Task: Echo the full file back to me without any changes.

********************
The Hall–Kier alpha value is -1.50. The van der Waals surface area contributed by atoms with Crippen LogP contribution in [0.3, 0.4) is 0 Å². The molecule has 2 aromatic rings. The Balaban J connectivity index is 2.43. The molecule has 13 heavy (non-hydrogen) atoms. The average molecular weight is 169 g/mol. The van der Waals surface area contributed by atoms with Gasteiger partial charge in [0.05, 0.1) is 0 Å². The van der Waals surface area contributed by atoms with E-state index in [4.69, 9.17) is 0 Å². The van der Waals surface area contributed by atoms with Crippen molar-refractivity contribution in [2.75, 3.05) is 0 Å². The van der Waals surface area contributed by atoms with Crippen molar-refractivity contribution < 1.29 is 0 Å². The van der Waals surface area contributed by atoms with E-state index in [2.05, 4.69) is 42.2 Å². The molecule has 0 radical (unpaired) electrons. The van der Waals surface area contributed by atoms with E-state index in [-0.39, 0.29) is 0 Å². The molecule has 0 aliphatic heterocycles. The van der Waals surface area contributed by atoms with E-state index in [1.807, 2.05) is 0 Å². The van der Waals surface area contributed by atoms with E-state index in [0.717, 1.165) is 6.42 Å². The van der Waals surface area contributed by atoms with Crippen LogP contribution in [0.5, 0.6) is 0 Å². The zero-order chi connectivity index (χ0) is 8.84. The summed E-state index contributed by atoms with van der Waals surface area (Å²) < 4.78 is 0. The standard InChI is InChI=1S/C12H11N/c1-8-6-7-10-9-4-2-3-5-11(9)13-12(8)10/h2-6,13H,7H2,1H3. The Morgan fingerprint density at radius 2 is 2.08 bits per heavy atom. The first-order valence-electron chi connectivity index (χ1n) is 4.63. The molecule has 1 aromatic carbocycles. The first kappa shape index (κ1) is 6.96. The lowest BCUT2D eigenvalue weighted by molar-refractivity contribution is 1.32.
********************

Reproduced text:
The Hall–Kier alpha value is -1.50. The van der Waals surface area contributed by atoms with Crippen LogP contribution in [0.3, 0.4) is 0 Å². The molecule has 2 aromatic rings. The Balaban J connectivity index is 2.43. The molecule has 13 heavy (non-hydrogen) atoms. The average molecular weight is 169 g/mol. The van der Waals surface area contributed by atoms with Gasteiger partial charge in [0.05, 0.1) is 0 Å². The van der Waals surface area contributed by atoms with E-state index in [4.69, 9.17) is 0 Å². The van der Waals surface area contributed by atoms with Crippen molar-refractivity contribution in [2.75, 3.05) is 0 Å². The van der Waals surface area contributed by atoms with Crippen molar-refractivity contribution < 1.29 is 0 Å². The van der Waals surface area contributed by atoms with E-state index in [2.05, 4.69) is 42.2 Å². The molecule has 0 radical (unpaired) electrons. The van der Waals surface area contributed by atoms with E-state index in [-0.39, 0.29) is 0 Å². The molecule has 0 aliphatic heterocycles. The van der Waals surface area contributed by atoms with E-state index in [1.807, 2.05) is 0 Å². The van der Waals surface area contributed by atoms with E-state index in [0.717, 1.165) is 6.42 Å². The van der Waals surface area contributed by atoms with Crippen LogP contribution in [0.5, 0.6) is 0 Å². The zero-order chi connectivity index (χ0) is 8.84. The summed E-state index contributed by atoms with van der Waals surface area (Å²) < 4.78 is 0. The standard InChI is InChI=1S/C12H11N/c1-8-6-7-10-9-4-2-3-5-11(9)13-12(8)10/h2-6,13H,7H2,1H3. The Morgan fingerprint density at radius 2 is 2.08 bits per heavy atom. The first-order valence-electron chi connectivity index (χ1n) is 4.63. The molecule has 1 aromatic carbocycles. The first kappa shape index (κ1) is 6.96. The lowest BCUT2D eigenvalue weighted by molar-refractivity contribution is 1.32.